Owners and tenants will have questions, so “you should set up an informational meeting shortly after the notices go out to provide answers about the scope of the work and what’s required from residents,” Berkow says. 

Communication with owners and tenants should emphasize the condo’s good neighbor policy.  “It’s important to recognize the significant inconvenience of the repairs while also sharing the expectation that residents will be understanding about what needs to be done and that they will cooperate,” Berkow says. 

Owners should be given notice of access if a moisture test is needed at least 48 hours in advance. This is a fairly simple test involving a meter that can identify leaks in the walls. As you approach the actual repairs, and at least two weeks before the work begins, you need to deliver letters to all the affected apartment owners about the start date. 

“This gives residents time to clear out the room and make any other necessary living arrangements,” Berkow says. 

Offer compensation for the disruption 

Your board’s right to access also includes the obligation not to unreasonably interfere with the apartment’s use. If a room in the apartment will be unusable for a period of several weeks, reasonable concessions would be recommended. 

This would be in line with the condo’s good neighbor policy: Just as residents are expected to be considerate about work, so the board should offer some form of compensation for the disruption, inconvenience, or expenses residents will face.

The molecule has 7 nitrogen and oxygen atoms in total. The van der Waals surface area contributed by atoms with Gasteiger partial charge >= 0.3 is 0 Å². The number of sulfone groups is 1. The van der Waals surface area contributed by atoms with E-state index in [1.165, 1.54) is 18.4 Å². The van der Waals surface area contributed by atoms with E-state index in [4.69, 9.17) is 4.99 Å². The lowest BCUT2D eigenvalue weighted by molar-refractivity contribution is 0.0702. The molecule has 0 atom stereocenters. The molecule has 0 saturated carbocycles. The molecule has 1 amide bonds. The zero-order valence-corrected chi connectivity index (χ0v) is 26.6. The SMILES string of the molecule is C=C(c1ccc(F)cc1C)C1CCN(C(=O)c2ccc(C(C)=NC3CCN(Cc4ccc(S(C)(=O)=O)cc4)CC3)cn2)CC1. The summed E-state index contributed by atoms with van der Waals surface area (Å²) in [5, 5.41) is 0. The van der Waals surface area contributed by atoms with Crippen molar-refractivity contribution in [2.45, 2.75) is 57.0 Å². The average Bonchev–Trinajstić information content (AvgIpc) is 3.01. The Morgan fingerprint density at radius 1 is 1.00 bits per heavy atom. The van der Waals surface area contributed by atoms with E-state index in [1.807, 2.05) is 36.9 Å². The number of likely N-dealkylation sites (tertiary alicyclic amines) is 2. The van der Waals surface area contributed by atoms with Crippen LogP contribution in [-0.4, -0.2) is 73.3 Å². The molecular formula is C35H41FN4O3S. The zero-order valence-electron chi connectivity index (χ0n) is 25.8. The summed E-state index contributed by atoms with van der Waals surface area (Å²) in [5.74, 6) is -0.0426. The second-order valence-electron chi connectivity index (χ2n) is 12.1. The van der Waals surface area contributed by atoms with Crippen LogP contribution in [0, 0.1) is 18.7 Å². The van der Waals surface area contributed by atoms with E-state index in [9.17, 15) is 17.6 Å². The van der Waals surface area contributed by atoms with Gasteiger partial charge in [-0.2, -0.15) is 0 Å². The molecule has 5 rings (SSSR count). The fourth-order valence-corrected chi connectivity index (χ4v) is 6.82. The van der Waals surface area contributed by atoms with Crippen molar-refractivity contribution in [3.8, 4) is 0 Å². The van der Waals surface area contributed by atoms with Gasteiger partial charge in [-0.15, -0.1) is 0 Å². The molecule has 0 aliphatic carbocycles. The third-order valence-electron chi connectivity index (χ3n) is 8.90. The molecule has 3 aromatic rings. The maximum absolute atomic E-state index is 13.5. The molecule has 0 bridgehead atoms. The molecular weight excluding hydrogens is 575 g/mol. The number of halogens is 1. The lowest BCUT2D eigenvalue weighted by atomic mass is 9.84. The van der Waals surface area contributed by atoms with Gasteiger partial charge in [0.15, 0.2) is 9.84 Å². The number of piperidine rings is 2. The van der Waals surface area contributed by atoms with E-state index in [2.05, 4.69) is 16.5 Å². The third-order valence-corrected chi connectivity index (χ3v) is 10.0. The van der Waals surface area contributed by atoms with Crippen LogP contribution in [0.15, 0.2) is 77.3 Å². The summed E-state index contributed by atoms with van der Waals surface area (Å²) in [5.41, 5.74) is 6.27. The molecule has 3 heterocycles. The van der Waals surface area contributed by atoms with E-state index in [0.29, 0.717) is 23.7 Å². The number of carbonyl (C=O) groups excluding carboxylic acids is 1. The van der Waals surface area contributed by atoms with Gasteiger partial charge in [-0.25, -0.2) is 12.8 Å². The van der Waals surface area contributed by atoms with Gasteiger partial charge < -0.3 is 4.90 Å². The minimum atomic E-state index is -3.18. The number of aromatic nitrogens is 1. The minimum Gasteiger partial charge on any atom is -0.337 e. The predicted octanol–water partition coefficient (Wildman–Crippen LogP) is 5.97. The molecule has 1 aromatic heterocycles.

“If there are tenants in rent-stabilized apartments, they may be eligible for a rent abatement,” Berkow says. Residents must be treated fairly so all those affected are entitled to equivalent compensation. 

As a board, you need to discuss what level of compensation is appropriate. This could include a payment or a common charge credit. “The compensation might also include help with moving and storing possessions,” Berkow says. The monetary value of the compensation will vary widely based on lots of factors including the amount of monthly common charges and the extent of the intrusion in the apartment. 

What happens if owners refuse a board’s requests for entry

If an owner or tenant refuses to provide access, your property manager should follow up to further explain why the access is necessary. 

“If they are still not cooperative, another letter should be sent from your attorney, advising that if access is not provided on the date you’ve identified, a court order will be sought for access,” Berkow says. 

This would also apply if a tenant of a unit owner refuses to provide access. Tenants must still abide by the building rules regardless of whether they are renting from an individual apartment owner or from the sponsor or are a non-purchasing rent-stabilized tenant. 

If access is denied by an apartment owner’s tenant, the owner would have the responsibility to comply with access. The unit owner would assert refusal to provide access as grounds for terminating the lease and starting eviction proceedings. 

“The difficulty with this is that it would take some time and the work could face even further delays,” Berkow says. 

New York City real estate attorney Bonnie Reid Berkow is a partner at Adam Leitman Bailey P.C.. She has more than 30 years experience representing co-ops and condos as well as individual owners and shareholders. Send Bonnie an email to ask about a legal consultation. To submit a question for this column, click here.

​​New York City real estate attorney Steven Wagner, a partner at Adam Leitman Bailey P.C., also has more than 30 years experience representing co-ops and condos as well as individual owners and shareholders. To ask about a legal consultation send Steve an email or call (212) 584-1973.